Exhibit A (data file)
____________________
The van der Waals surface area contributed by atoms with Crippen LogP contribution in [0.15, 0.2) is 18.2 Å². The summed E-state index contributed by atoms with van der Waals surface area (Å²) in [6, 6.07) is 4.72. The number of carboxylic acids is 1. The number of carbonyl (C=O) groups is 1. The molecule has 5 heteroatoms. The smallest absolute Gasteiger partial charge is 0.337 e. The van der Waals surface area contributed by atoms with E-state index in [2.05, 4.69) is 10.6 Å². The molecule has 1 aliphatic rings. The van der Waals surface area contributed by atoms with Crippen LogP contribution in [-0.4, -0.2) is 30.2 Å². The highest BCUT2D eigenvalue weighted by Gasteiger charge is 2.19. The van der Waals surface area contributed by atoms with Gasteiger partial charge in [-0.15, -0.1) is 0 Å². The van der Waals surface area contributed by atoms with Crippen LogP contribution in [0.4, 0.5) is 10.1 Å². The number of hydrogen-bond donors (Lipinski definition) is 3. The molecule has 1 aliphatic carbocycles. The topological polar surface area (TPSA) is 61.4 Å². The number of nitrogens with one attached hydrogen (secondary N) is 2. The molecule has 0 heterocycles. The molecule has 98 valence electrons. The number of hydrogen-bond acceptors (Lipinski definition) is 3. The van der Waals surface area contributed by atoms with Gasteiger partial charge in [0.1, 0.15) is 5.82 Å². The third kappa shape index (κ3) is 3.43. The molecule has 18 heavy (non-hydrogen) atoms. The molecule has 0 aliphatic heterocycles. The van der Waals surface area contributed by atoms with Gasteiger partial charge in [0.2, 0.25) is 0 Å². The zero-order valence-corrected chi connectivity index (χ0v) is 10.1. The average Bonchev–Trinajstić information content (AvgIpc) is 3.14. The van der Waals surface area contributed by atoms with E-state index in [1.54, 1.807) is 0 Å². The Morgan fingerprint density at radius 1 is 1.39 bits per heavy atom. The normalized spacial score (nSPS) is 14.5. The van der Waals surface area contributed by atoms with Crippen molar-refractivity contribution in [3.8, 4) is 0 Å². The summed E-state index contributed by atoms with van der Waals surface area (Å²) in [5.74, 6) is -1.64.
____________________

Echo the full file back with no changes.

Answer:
The van der Waals surface area contributed by atoms with Crippen LogP contribution in [0.15, 0.2) is 18.2 Å². The summed E-state index contributed by atoms with van der Waals surface area (Å²) in [6, 6.07) is 4.72. The number of carboxylic acids is 1. The number of carbonyl (C=O) groups is 1. The molecule has 5 heteroatoms. The smallest absolute Gasteiger partial charge is 0.337 e. The van der Waals surface area contributed by atoms with E-state index in [2.05, 4.69) is 10.6 Å². The molecule has 1 aliphatic rings. The van der Waals surface area contributed by atoms with Crippen LogP contribution in [-0.4, -0.2) is 30.2 Å². The highest BCUT2D eigenvalue weighted by Gasteiger charge is 2.19. The van der Waals surface area contributed by atoms with Gasteiger partial charge in [-0.15, -0.1) is 0 Å². The van der Waals surface area contributed by atoms with Crippen LogP contribution in [0.4, 0.5) is 10.1 Å². The number of hydrogen-bond donors (Lipinski definition) is 3. The molecule has 1 aliphatic carbocycles. The topological polar surface area (TPSA) is 61.4 Å². The number of nitrogens with one attached hydrogen (secondary N) is 2. The molecule has 0 heterocycles. The molecule has 98 valence electrons. The number of hydrogen-bond acceptors (Lipinski definition) is 3. The van der Waals surface area contributed by atoms with Gasteiger partial charge in [0.1, 0.15) is 5.82 Å². The third kappa shape index (κ3) is 3.43. The molecule has 18 heavy (non-hydrogen) atoms. The molecule has 0 aliphatic heterocycles. The van der Waals surface area contributed by atoms with Gasteiger partial charge in [0.2, 0.25) is 0 Å². The zero-order valence-corrected chi connectivity index (χ0v) is 10.1. The average Bonchev–Trinajstić information content (AvgIpc) is 3.14. The van der Waals surface area contributed by atoms with E-state index in [1.54, 1.807) is 0 Å². The Morgan fingerprint density at radius 1 is 1.39 bits per heavy atom. The normalized spacial score (nSPS) is 14.5. The van der Waals surface area contributed by atoms with Crippen molar-refractivity contribution in [3.8, 4) is 0 Å². The summed E-state index contributed by atoms with van der Waals surface area (Å²) in [5.74, 6) is -1.64.